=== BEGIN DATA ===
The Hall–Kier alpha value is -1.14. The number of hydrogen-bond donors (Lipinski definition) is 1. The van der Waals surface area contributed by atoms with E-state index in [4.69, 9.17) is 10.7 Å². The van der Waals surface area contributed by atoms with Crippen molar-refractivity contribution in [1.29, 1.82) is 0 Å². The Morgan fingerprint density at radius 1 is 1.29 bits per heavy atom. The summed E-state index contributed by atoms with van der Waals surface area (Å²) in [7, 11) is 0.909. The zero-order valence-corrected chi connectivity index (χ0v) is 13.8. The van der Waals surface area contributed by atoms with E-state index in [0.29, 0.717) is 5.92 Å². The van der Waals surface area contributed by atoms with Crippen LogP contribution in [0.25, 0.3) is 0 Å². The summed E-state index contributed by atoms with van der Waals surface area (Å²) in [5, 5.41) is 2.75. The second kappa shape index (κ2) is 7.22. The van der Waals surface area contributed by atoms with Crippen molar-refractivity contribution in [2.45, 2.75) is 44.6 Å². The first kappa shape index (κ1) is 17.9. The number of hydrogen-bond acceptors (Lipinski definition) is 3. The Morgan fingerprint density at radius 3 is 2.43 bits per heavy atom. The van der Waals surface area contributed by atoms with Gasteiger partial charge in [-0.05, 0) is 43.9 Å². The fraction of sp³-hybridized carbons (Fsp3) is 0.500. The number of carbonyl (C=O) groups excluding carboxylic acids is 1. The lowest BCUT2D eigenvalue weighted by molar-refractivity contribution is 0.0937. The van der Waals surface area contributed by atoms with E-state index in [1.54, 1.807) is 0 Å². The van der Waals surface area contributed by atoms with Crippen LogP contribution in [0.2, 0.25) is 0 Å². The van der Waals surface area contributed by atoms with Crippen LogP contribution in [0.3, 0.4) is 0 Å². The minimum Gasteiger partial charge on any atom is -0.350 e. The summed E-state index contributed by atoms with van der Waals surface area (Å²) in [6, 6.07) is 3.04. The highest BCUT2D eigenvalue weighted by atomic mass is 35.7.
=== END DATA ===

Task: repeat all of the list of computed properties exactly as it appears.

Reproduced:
The Hall–Kier alpha value is -1.14. The number of hydrogen-bond donors (Lipinski definition) is 1. The van der Waals surface area contributed by atoms with E-state index in [4.69, 9.17) is 10.7 Å². The van der Waals surface area contributed by atoms with Crippen molar-refractivity contribution in [1.29, 1.82) is 0 Å². The Morgan fingerprint density at radius 1 is 1.29 bits per heavy atom. The summed E-state index contributed by atoms with van der Waals surface area (Å²) in [7, 11) is 0.909. The zero-order valence-corrected chi connectivity index (χ0v) is 13.8. The van der Waals surface area contributed by atoms with E-state index in [0.29, 0.717) is 5.92 Å². The van der Waals surface area contributed by atoms with Crippen LogP contribution in [0.25, 0.3) is 0 Å². The summed E-state index contributed by atoms with van der Waals surface area (Å²) in [5, 5.41) is 2.75. The second kappa shape index (κ2) is 7.22. The van der Waals surface area contributed by atoms with Crippen molar-refractivity contribution in [2.45, 2.75) is 44.6 Å². The first kappa shape index (κ1) is 17.9. The number of hydrogen-bond acceptors (Lipinski definition) is 3. The Morgan fingerprint density at radius 3 is 2.43 bits per heavy atom. The van der Waals surface area contributed by atoms with Gasteiger partial charge in [-0.05, 0) is 43.9 Å². The fraction of sp³-hybridized carbons (Fsp3) is 0.500. The number of carbonyl (C=O) groups excluding carboxylic acids is 1. The lowest BCUT2D eigenvalue weighted by molar-refractivity contribution is 0.0937. The van der Waals surface area contributed by atoms with E-state index in [1.54, 1.807) is 0 Å². The van der Waals surface area contributed by atoms with Crippen LogP contribution in [0.2, 0.25) is 0 Å². The van der Waals surface area contributed by atoms with Crippen LogP contribution in [0.3, 0.4) is 0 Å². The minimum Gasteiger partial charge on any atom is -0.350 e. The summed E-state index contributed by atoms with van der Waals surface area (Å²) in [6, 6.07) is 3.04. The highest BCUT2D eigenvalue weighted by atomic mass is 35.7.